Wilson College Seeks to Ensure the Safety of their Faculty and Students for the Fall Semester

By Marleigh Belk

Nelson Mandela once said, “Education is the most powerful weapon we can use to change the world.” During the fall of 2020, Wilson ensured that students were still able to receive their highly sought-after education while taking online courses.

Due to the increase of COVID-19 Wilson College had to make a tough decision and move students to all online courses for the Fall semester.

Wilson College wanted to ensure that students still received a good education while taking classes online, so they offered to help students with whatever they needed.

I had the opportunity to speak with Cassandra Latimer, who is the president of marketing and communications at Wilson College. She and her team wrote a news article about Wilson’s decision to close campus during the worldwide pandemic.

Photo of the Science Complex

Cassandra mentions that “The biggest factor to moving students online was that we did not have testing readily available.” COVID tests ranged from being a $5 test to a $150 test. Cassandra stated that “by having WellSpan here on campus administering the test for us we know that it is administered the exact same way and it’s the same manufacturer for all the tests.

Additionally, It’s the same process so we knew we could have some consistency and be fairly confident in our results and then be able to report those results.” To make the safe decision Wilson wanted to ensure that all students could be tested regularly to avoid an outbreak.

Throughout the Fall semester, while students were online, Wilson began “setting aside funds” because they were unsure of how much it would cost. From a financial standpoint, multiple schools all over the states had not prepared a budget for a worldwide pandemic.

Although the school decided to close campus for the fall semester, they were able to make accommodations for students. Cassandra mentioned that Wilson was able to provide students with IT help such as a camera for a short-term basis or a laptop.

Shockingly she states, “we even had some students when we were not really open, come and sit in the car so they could get Wi-Fi.” Wilson was as flexible as they could be, to ensure that students still received the proper education and did not feel overwhelmed with the circumstances.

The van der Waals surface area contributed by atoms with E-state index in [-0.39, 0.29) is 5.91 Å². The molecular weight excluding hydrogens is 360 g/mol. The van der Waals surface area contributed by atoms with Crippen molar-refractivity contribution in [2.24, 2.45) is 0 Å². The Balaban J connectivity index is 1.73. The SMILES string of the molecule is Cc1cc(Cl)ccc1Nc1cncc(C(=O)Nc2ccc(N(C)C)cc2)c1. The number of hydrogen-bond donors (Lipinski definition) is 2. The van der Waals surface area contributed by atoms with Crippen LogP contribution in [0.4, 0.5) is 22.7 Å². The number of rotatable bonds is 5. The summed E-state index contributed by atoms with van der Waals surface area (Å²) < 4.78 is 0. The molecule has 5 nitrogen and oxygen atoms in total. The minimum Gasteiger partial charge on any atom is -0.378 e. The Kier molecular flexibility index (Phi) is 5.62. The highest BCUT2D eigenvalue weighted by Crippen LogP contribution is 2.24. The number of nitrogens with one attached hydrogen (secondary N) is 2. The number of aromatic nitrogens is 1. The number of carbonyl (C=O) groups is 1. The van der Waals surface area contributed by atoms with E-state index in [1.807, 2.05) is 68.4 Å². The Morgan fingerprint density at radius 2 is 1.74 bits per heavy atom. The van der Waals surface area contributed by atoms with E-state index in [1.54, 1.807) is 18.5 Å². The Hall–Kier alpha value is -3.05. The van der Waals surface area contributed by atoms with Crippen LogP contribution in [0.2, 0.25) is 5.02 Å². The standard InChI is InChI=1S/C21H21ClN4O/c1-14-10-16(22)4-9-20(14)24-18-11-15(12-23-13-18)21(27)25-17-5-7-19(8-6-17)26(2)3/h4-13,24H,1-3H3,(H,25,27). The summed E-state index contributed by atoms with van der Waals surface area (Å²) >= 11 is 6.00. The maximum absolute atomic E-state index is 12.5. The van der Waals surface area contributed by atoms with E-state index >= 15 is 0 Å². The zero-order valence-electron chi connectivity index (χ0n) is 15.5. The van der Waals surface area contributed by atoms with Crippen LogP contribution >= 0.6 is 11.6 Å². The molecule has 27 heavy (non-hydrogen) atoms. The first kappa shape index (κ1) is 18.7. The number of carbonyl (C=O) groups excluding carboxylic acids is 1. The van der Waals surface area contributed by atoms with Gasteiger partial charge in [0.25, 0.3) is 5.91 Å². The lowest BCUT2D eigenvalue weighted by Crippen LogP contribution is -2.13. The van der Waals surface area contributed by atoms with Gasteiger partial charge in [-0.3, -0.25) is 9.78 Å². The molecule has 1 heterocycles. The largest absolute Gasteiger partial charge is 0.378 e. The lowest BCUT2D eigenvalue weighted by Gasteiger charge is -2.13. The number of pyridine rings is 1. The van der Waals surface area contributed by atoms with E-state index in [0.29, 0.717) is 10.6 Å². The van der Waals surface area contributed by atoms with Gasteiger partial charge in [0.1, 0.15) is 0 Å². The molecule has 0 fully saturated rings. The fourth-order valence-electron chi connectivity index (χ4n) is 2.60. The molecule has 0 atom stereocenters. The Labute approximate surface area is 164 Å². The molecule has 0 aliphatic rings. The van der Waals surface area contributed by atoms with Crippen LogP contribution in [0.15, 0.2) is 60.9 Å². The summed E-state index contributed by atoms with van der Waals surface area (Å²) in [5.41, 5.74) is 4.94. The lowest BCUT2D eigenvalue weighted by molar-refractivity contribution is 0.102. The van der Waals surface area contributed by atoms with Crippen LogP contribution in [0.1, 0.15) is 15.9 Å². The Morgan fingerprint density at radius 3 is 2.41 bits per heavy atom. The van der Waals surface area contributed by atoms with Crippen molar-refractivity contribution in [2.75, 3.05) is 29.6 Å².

Additionally, in terms of the faculty, over the summer they all went through a “curriculum where they were required to learn how to transition from face-to-face classes to all Zoom classes.” Although students and faculty struggled to familiarize themselves with the new changes Wilson provided any help that they could.

As the semester continued Wilson’s president, Wesley Fugate, decided to allow students to take one free J-Term class. The J-Term class was given as a way for students to retake a course, or if they wanted to lighten their load for the fall semester, they could drop that class and take it later in January.

When I asked Cassandra if there was any other reasoning behind the J-Term class she said, “if we could help students catch up or become more comfortable with the online environment then we wanted to do anything we could.”

Fugate’s philosophy was really about being very student-centric, and meeting students where they are, and helping them to succeed.

When asked if Cassandra would be writing a follow-up article about how students are doing this spring semester with the COVID regulations she mentioned that yes, they would be writing a follow-up article.

Additionally, they will also be adding how Commencement is planning to happen this May. Do you think Wilson made the right decision for Fall and Spring Semester?

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